Logo

Archive for the ‘Auditions’ Category

Traveling with a Viola by Jill Valentine

 

Violas are “sort of” travel size. They aren’t too suspiciously large, so air travel is (usually) painless, but they’re big enough to merit a few precautions when toting them on foot and storing them. Speaking of which, Happy Holidays, because it’s the most wonderful time of the year: audition season. As in winters past, many of us will be taking auditions for schools, summer programs, and everything else in the next couple of months, and I thought it would be timely to discuss traveling with an instrument. Thank you to teachers and peers for informing and adding to my observations. Travel safely this winter, violists, and be glad you don’t play something bigger.

0122a airplane image

Air Travel: TSA, Airline Policies, and other Joys of Flying

Violas are just small enough to make it generally painless to smuggle them through the airport and into overhead plane storage bins (when we all know they’re much bigger than that carry-on sample size box they always have next to the gate). In writing this post, I reviewed the instrument policies of major US and international airlines. I am going on the assumption that even though the airlines all have policies regarding small instruments that are checked, nobody actually wants to check a viola. With that, here’s the condensed version:

First of all, everyone has probably heard about . . .

Section 403 of the Federal Aviation Administration (FAA) Modernization and Reform Act of 2012

This states that all airlines must allow instruments of reasonable size to be carried onboard with no fees or fuss about the dimensions. The catch you need to worry about is that this only holds true if there is space; this new law has nothing to do with the risk of getting planeside-checked if the flight is full and you get on last. So having never been asked to pay a fee for carrying my viola onboard, this law doesn’t help me much.

With that, having referred to instrument policies of major domestic (United, Southwest, US Air/American) and international airlines, our alternatives are to pay extra and board first, beg the ticket scanner to let us on with the special assistance/small children call, or hope that we will have room when we board at our assigned zone. The bigger the plane, the less likely there will be problems. When you reserve your ticket, look at what kind of plane you will be boarding, and if it’s anything smaller than a Boeing 737, save yourself the worry and pay to board early. Southwest flies almost entirely with large planes, so I have never wished I had paid the extra ten dollars. Airtran, however, uses many smaller planes. Use your discretion. 

0122b airplane seats image image

At least I got overhead storage. Nothing else matters.

The airport isn’t just the plane, however. Whenever you’re in a long line—at security, customs, boarding, or at Starbucks—get in the habit of taking the instrument off of your back. It won’t run away if you put it on the ground, and once you board, your back will be in the same position for much longer than it should be. Give your back a break while you still can! If you have a case with wheels, use them.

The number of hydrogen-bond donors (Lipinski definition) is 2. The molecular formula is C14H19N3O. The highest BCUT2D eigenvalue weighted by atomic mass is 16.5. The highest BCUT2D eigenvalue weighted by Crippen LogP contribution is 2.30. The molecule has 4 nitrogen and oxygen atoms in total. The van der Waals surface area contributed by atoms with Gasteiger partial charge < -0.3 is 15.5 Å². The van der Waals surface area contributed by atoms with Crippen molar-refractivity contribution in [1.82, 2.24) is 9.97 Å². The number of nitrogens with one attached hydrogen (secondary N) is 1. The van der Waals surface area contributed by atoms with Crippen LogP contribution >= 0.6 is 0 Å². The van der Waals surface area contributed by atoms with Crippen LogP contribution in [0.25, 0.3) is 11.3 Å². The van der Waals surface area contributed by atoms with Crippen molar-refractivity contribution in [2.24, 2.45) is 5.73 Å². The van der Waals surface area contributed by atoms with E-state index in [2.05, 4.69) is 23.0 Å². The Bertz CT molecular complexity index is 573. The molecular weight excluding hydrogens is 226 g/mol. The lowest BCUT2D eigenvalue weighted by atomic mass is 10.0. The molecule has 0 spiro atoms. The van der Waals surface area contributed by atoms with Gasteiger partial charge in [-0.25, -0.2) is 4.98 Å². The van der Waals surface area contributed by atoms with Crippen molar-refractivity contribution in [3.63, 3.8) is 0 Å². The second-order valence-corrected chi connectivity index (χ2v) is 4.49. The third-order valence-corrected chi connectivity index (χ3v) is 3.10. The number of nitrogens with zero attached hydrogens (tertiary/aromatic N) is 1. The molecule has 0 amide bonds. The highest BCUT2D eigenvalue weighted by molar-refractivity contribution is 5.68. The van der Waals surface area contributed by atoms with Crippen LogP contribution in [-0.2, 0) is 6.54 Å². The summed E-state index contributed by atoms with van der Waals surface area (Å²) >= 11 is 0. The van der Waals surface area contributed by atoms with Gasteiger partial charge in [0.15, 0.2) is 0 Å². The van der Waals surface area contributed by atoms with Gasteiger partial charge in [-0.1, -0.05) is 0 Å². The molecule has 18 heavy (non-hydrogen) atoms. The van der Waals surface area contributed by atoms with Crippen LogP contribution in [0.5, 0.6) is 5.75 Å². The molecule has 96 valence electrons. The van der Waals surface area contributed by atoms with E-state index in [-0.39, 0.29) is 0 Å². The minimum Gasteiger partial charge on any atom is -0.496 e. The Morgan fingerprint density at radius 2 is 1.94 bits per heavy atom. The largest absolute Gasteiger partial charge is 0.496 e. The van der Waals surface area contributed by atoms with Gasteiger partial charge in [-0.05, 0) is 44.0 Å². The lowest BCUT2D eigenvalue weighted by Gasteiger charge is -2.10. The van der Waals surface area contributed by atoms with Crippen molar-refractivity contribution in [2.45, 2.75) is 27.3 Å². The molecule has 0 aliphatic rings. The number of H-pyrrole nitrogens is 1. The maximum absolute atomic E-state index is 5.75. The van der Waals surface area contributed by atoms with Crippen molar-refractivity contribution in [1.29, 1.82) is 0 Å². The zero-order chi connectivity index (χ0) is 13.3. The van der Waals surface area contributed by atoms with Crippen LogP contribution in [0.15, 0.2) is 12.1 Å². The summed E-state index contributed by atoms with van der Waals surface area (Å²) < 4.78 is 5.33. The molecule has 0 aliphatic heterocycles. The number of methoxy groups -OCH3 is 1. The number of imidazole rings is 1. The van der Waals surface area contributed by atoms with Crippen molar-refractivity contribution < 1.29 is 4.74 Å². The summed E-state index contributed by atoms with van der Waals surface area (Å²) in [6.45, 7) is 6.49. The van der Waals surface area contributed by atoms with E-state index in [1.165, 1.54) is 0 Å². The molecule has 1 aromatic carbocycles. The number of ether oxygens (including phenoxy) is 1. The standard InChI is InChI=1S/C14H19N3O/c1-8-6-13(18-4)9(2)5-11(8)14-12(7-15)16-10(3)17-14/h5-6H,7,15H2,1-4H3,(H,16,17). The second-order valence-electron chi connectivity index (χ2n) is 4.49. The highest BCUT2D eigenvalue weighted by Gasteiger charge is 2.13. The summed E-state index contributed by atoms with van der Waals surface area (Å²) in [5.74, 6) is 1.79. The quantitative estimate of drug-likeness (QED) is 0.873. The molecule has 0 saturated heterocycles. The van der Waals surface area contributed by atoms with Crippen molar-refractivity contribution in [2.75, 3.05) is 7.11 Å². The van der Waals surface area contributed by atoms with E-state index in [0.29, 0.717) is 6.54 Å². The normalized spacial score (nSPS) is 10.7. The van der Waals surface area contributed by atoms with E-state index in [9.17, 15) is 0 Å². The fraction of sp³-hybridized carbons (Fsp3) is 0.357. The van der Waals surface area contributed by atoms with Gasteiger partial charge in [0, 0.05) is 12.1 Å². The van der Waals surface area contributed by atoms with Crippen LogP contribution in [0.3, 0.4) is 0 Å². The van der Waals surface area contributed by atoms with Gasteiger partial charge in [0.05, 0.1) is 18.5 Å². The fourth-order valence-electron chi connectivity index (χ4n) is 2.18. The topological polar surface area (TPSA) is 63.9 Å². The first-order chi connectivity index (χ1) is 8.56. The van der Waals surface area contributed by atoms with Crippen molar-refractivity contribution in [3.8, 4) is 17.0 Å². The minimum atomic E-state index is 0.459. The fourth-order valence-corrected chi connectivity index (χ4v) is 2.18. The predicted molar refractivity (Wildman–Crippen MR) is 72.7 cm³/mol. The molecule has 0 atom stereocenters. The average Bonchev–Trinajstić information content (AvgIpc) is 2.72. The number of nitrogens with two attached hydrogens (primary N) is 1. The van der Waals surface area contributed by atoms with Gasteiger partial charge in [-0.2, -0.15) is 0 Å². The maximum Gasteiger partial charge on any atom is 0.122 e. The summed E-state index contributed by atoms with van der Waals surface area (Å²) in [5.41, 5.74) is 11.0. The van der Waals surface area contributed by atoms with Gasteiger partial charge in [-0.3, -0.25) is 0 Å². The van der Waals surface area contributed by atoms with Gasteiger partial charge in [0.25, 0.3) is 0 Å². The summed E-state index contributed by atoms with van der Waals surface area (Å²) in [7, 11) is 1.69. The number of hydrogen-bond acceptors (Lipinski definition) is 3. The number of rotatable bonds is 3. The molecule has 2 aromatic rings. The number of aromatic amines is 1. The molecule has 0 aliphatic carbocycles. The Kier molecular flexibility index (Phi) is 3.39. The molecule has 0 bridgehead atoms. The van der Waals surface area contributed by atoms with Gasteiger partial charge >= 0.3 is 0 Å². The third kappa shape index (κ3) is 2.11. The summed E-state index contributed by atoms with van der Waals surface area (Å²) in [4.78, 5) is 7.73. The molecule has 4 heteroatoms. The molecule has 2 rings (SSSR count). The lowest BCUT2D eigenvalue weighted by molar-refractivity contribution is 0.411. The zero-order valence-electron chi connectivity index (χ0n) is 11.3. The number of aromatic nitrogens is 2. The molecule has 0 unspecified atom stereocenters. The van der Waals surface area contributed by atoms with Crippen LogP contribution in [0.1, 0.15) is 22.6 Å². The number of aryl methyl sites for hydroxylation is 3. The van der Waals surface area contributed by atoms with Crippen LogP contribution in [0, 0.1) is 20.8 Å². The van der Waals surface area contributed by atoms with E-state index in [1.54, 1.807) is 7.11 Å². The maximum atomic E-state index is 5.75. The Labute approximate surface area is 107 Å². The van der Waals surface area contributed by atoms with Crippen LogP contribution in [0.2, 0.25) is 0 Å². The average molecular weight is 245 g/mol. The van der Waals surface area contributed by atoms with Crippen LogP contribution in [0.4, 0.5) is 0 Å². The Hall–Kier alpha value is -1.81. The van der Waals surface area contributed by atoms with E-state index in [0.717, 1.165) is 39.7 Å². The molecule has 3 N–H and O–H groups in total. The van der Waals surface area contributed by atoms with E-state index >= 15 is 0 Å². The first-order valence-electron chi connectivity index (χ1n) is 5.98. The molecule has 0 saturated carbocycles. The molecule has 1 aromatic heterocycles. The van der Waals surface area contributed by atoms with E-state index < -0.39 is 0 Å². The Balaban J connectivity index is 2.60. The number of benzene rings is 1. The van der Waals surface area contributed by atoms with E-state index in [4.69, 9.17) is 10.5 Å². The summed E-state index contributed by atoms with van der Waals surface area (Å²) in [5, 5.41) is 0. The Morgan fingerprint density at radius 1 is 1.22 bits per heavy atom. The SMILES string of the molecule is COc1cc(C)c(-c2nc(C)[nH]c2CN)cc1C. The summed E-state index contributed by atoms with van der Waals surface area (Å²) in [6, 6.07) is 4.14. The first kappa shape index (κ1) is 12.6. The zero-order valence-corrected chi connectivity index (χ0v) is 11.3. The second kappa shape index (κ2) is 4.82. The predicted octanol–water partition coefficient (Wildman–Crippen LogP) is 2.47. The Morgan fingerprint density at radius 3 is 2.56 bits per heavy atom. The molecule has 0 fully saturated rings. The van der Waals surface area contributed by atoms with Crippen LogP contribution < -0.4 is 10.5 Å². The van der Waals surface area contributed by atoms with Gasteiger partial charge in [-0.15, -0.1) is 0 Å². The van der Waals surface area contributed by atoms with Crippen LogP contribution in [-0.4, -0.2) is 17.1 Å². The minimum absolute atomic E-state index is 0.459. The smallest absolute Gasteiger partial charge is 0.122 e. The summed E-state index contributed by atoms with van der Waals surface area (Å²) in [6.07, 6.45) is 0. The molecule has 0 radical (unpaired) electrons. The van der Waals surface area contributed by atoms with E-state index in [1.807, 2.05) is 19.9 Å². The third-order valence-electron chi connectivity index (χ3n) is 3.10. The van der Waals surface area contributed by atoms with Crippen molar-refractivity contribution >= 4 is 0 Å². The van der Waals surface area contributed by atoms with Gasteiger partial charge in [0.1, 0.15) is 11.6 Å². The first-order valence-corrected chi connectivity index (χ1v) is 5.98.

After the Plane: Traveling by Car and on Foot

We are again lucky that our instrument is small enough to avoid the many inconveniences suffered by cellists and bassists in these modes of travel. Still, some small precautions can save you a lot of time, energy and pain:

1. Don’t put your instrument in the trunk of a car if you can help it. This goes especially for shorter trips where comfort isn’t so important and you travel on city roads with frequent stops. A teacher of mine had a friend whose violin was badly damaged in the trunk because the car was rear-ended on a city street. In general, If I’m commuting somewhere close, I will keep my instrument in the back seat, on the floor between the seat in front and the back seat, or, if I’m not driving, with me in my own seat. The trunk also gets very hot, so take caution in warm climates.

2. Keeping my instrument with me also prevents me from forgetting it when I exit the car. It sounds impossible, but we can all be absent-minded (me especially).

0122c YoYoma

Yo Yo ma after getting his 2.6-million dollar cello back from a garage somewhere in Queens, having left it in the trunk of a taxi the day of the concert. If he can, my friends, so can we.

3. When you travel for an audition, expect to walk more than you think in your nice shoes (I look at you, ladies), and especially in the cold weather. Lighten the load on your back as much as you can; limit what sheet music you bring and don’t carry it in the music pocket of your case if you have one. Your back will thank you. Try to carry the case with both back straps, but if carrying it on one shoulder is more comfortable (it is for me), switch shoulders every other block.

4. Have a midsize padlock (and the key!) in your suitcase all of the time. If you have to travel alone to a new city and can’t store the viola with a friend, you may have to run the risk of hurting your back (a LOT) carrying it literally everywhere you go, in the cold. Do your research: find a hostel with bring-your-own-lock lockers for storage rather than the pay-per-lock lockers, and look for the rooms with lockers inside the room so that you have one extra obstacle between the instrument and potential thieves. Regarding locks, I say midsize because the small size padlocks will be too small for most locker locks, and the large size is an excessive giveaway that you’re hiding something worth trying to steal.

This may be mostly common sense, but we could all use a bit of reminding sometimes, and with so much traveling coming up for many of us, I hope you can go with less stress having prepared for the little things. Travel safely, and good luck on your journeys! 

01224 piano

photo sources: accesbackcare.com, nytimes.com, sessionville.com